- C. R. Parikh and P. Devarajan, “New biomarkers of acute kidney injury,” Critical Care Medicine, vol. 36, pp. S159–S165, 2008.
- R. N. Pugh, I. M. Murray-Lyon, J. L. Dawson et al., “Transection of the esophagus in the bleeding esophageal varices,” British Journal of Surgery, vol. 60, pp. 648–652, 1973.
- R. Moreau and D. Lebrec, “Acute renal failure in patients with cirrhosis: perspectives in the age of MELD,” Hepatology, vol. 37, no. 2, pp. 233–243, 2003.
- A. S. Levey, J. P. Bosch, J. B. Lewis, T. Greene, N. Rogers, and D. Roth, “A more accurate method to estimate glomerular filtration rate from serum creatinine: a new prediction equation,” Annals of Internal Medicine, vol. 130, no. 6, pp. 461–470, 1999.
- V. Arroyo, C. Terra, and P. Ginès, “Advances in the pathogenesis and treatment of type-1 and type-2 hepatorenal syndrome,” Journal of Hepatology, vol. 46, no. 5, pp. 935–946, 2007.
- A. S. Levey, J. Coresh, E. Balk et al., “National Kidney Foundation practice guidelines for chronic kidney disease: evaluation, classification, and stratification,” Annals of Internal Medicine, vol. 139, pp. 137–147, 2003.
- R. W. Schrier, “Diagnostic value of urinary sodium, chloride, urea, and flow,” Journal of the American Society of Nephrology, vol. 22, no. 9, pp. 1610–1613, 2011.
- A. K. Mandal, M. Lansing, and A. Fahmy, “Acute tubular necrosis in hepatorenal syndrome: an electron microscopy study,” American Journal of Kidney Diseases, vol. 2, no. 3, pp. 363–374, 1982.
- W. G. Rector Jr., G. C. Kanel, J. Rakela, and T. B. Reynolds, “Tubular dysfunction in the deeply jaundiced patient with hepatorenal syndrome,” Hepatology, vol. 5, no. 2, pp. 321–326, 1985.
- P. Angeli, R. Volpin, G. Gerunda et al., “Reversal of type 1 hepatorenal syndrome with the administration of midodrine and octreotide,” Hepatology, vol. 29, no. 6, pp. 1690–1697, 1999.
- M. L. Esson and R. W. Schrier, “Diagnosis and treatment of acute tubular necrosis,” Annals of Internal Medicine, vol. 137, no. 9, pp. 744–752, 2002.
- A. Ochs, M. Rossle, K. Haag et al., “The transjugular intrahepatic portosystemic stent-shunt procedure for refractory ascites,” The New England Journal of Medicine, vol. 332, no. 18, pp. 1192–1197, 1995.
- S. Iwatsuki, M. M. Popovtzer, and J. L. Corman, “Recovery from “hepatorenal syndrome” after orthotopic liver transplantation,” The New England Journal of Medicine, vol. 289, no. 22, pp. 1155–1159, 1973.
- C. Cassinello, E. Moreno, A. Gozalo, B. Ortuño, B. Cuenca, and J. A. Solís-Herruzo, “Effects of Orthotopic liver transplantation on vasoactive systems and renal function in patients with advanced liver cirrhosis,” Digestive Diseases and Sciences, vol. 48, no. 1, pp. 179–186, 2003.
- F. D. McDonald, L. A. Brennan, and J. G. Turcotte, “Severe hypertension and elevated plasma renin activity following transplantation of “hepatorenal donor” kidneys into anephric recipients,” The American Journal of Medicine, vol. 54, no. 1, pp. 39–43, 1973.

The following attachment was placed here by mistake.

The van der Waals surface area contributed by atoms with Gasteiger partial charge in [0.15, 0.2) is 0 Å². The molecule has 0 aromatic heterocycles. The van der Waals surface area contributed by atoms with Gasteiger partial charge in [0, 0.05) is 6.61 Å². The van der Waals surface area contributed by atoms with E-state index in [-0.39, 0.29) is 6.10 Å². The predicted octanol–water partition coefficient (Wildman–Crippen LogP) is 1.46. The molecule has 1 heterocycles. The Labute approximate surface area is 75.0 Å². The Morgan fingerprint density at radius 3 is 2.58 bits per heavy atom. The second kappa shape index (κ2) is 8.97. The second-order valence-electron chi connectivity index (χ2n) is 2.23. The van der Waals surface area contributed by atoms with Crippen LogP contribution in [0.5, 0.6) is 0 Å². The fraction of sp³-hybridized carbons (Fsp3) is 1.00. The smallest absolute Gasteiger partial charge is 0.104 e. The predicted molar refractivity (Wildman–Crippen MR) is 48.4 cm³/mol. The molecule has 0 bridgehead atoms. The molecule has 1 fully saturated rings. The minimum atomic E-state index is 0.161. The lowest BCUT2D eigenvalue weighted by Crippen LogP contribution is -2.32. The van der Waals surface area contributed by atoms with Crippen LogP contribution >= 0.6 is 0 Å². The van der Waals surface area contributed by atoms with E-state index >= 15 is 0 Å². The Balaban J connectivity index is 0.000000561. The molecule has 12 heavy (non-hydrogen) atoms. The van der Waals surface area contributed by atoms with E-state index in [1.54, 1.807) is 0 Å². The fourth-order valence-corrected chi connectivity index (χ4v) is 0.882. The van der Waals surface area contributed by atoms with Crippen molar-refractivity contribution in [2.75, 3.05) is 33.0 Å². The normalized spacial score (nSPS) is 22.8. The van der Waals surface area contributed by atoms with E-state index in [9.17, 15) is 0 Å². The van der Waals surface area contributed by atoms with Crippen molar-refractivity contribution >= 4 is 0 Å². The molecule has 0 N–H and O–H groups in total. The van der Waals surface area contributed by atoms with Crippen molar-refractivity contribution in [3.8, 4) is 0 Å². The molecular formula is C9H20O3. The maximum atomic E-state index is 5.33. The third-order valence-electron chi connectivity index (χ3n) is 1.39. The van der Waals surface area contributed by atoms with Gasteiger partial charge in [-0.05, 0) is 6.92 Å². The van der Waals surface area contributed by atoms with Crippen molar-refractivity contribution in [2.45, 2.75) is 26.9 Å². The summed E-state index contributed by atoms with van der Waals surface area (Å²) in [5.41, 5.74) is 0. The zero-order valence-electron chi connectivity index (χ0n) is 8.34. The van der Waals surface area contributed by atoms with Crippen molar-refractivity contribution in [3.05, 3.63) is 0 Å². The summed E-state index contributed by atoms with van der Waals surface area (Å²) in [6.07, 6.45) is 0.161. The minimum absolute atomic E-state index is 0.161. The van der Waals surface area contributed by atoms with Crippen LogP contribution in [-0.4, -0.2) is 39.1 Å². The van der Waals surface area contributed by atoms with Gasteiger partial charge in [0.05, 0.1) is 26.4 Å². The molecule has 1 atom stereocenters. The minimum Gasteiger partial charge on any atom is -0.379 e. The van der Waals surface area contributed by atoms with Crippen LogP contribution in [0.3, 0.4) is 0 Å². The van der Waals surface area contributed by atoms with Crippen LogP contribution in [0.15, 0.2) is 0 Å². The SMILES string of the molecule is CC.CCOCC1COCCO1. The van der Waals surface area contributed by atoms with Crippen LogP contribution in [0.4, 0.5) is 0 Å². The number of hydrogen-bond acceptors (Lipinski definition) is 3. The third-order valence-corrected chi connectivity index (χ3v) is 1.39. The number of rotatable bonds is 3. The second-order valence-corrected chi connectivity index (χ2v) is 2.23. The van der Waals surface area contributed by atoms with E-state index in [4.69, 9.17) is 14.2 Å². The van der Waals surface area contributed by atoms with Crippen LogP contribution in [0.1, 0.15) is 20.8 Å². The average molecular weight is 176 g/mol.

- M. H. Koppel, J. W. Coburn, M. M. Mims, H. Goldstein, J. D. Boyle, and M. E. Rubini, “Transplantation of cadaveric kidneys from patients with hepatorenal syndrome. Evidence for the functionalnature of renal failure in advanced liver disease,” The New England Journal of Medicine, vol. 280, no. 25, pp. 1367–1371, 1969.
- G. C. Kanel and R. L. Peter, “Glomerular tubular reflex. A morphologic renal lesion associated with the hepatorenal syndrome,” Hepatology, vol. 4, no. 2, pp. 242–246, 1984.
- N. K. Hollenberg, “Aldosterone in the development and progression of renal injury,” Kidney International, vol. 66, no. 1, pp. 1–9, 2004.
- E. D. Siew, T. A. Ikizler, T. Gebretsadik et al., “Elevated urinary IL-18 levels at the time of ICU admission predict adverse clinical outcomes,” Clinical Journal of the American Society of Nephrology, vol. 5, no. 8, pp. 1497–1505, 2010.
- P. Devarajan, “Biomarkers for the early detection of acute kidney injury,” Current Opinion in Pediatrics, vol. 23, no. 2, pp. 194–200, 2011.
- E. C. Verna, R. S. Brown, E. Farrand et al., “Urinary neutrophil gelatinase-associated lipocalin predicts mortality and identifies acute kidney injury in cirrhosis,” Digestive Diseases and Sciences, vol. 57, pp. 2362–2370, 2012.
- M. A. Papadakis and A. I. Arieff, “Unpredictability of clinical evaluation of renal function in cirrhosis. Prospective study,” The American Journal of Medicine, vol. 82, no. 5, pp. 945–952, 1987.
- A. S. Levey, J. Coresh, T. Greene et al., “Expressing the modification of diet in renal disease study equation for estimating glomerular filtration rate with standardized serum creatinine values,” Clinical Chemistry, vol. 53, no. 4, pp. 766–772, 2007.
- N. Gill, J. V. Natty Jr., and R. A. Fatica, “Renal failure secondary to acute tubular necrosis: epidemiology, diagnosis, and management,” Chest, vol. 128, no. 4, pp. 2847–2863, 2005.
Copyright © 2014 Anass Ahmed Qasem et al. This is an open access article distributed under the Creative Commons Attribution License, which permits unrestricted use, distribution, and reproduction in any medium, provided the original work is properly cited.